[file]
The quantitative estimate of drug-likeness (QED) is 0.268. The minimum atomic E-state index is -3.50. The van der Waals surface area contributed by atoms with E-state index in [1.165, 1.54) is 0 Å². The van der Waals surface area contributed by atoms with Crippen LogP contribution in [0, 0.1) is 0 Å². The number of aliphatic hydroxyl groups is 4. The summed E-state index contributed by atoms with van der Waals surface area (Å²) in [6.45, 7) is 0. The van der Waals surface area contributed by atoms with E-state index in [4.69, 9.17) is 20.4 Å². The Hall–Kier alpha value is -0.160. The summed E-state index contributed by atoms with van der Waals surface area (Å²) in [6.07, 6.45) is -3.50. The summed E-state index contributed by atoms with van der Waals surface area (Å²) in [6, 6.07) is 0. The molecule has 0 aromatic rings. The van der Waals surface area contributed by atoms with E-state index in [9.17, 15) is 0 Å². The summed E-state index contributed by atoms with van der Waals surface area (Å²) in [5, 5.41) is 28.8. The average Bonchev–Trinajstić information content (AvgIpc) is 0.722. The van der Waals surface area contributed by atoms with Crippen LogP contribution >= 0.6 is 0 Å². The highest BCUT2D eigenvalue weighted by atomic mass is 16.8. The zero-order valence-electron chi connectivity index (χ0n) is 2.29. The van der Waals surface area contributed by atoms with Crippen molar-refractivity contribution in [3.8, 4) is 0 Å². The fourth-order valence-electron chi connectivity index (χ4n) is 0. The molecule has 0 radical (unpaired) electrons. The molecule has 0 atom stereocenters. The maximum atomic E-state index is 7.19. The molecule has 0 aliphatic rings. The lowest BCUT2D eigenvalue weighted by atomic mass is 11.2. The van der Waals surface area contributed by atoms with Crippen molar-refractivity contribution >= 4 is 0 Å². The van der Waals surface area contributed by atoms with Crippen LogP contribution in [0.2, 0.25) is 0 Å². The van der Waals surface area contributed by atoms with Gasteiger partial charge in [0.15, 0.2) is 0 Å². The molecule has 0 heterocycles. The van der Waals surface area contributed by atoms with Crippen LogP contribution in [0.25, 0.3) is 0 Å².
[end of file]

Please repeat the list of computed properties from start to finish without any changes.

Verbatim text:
The quantitative estimate of drug-likeness (QED) is 0.268. The minimum atomic E-state index is -3.50. The van der Waals surface area contributed by atoms with E-state index in [1.165, 1.54) is 0 Å². The van der Waals surface area contributed by atoms with Crippen LogP contribution in [0, 0.1) is 0 Å². The number of aliphatic hydroxyl groups is 4. The summed E-state index contributed by atoms with van der Waals surface area (Å²) in [6.45, 7) is 0. The van der Waals surface area contributed by atoms with E-state index in [4.69, 9.17) is 20.4 Å². The Hall–Kier alpha value is -0.160. The summed E-state index contributed by atoms with van der Waals surface area (Å²) in [6.07, 6.45) is -3.50. The summed E-state index contributed by atoms with van der Waals surface area (Å²) in [6, 6.07) is 0. The molecule has 0 aromatic rings. The van der Waals surface area contributed by atoms with E-state index in [9.17, 15) is 0 Å². The summed E-state index contributed by atoms with van der Waals surface area (Å²) in [5, 5.41) is 28.8. The average Bonchev–Trinajstić information content (AvgIpc) is 0.722. The van der Waals surface area contributed by atoms with Crippen LogP contribution >= 0.6 is 0 Å². The highest BCUT2D eigenvalue weighted by atomic mass is 16.8. The zero-order valence-electron chi connectivity index (χ0n) is 2.29. The van der Waals surface area contributed by atoms with Crippen molar-refractivity contribution in [3.8, 4) is 0 Å². The fourth-order valence-electron chi connectivity index (χ4n) is 0. The molecule has 0 radical (unpaired) electrons. The molecule has 0 atom stereocenters. The maximum atomic E-state index is 7.19. The molecule has 0 aliphatic rings. The lowest BCUT2D eigenvalue weighted by atomic mass is 11.2. The van der Waals surface area contributed by atoms with Crippen molar-refractivity contribution >= 4 is 0 Å². The van der Waals surface area contributed by atoms with Crippen LogP contribution in [0.2, 0.25) is 0 Å². The van der Waals surface area contributed by atoms with Gasteiger partial charge in [0.15, 0.2) is 0 Å². The molecule has 0 heterocycles. The van der Waals surface area contributed by atoms with Crippen LogP contribution in [0.25, 0.3) is 0 Å².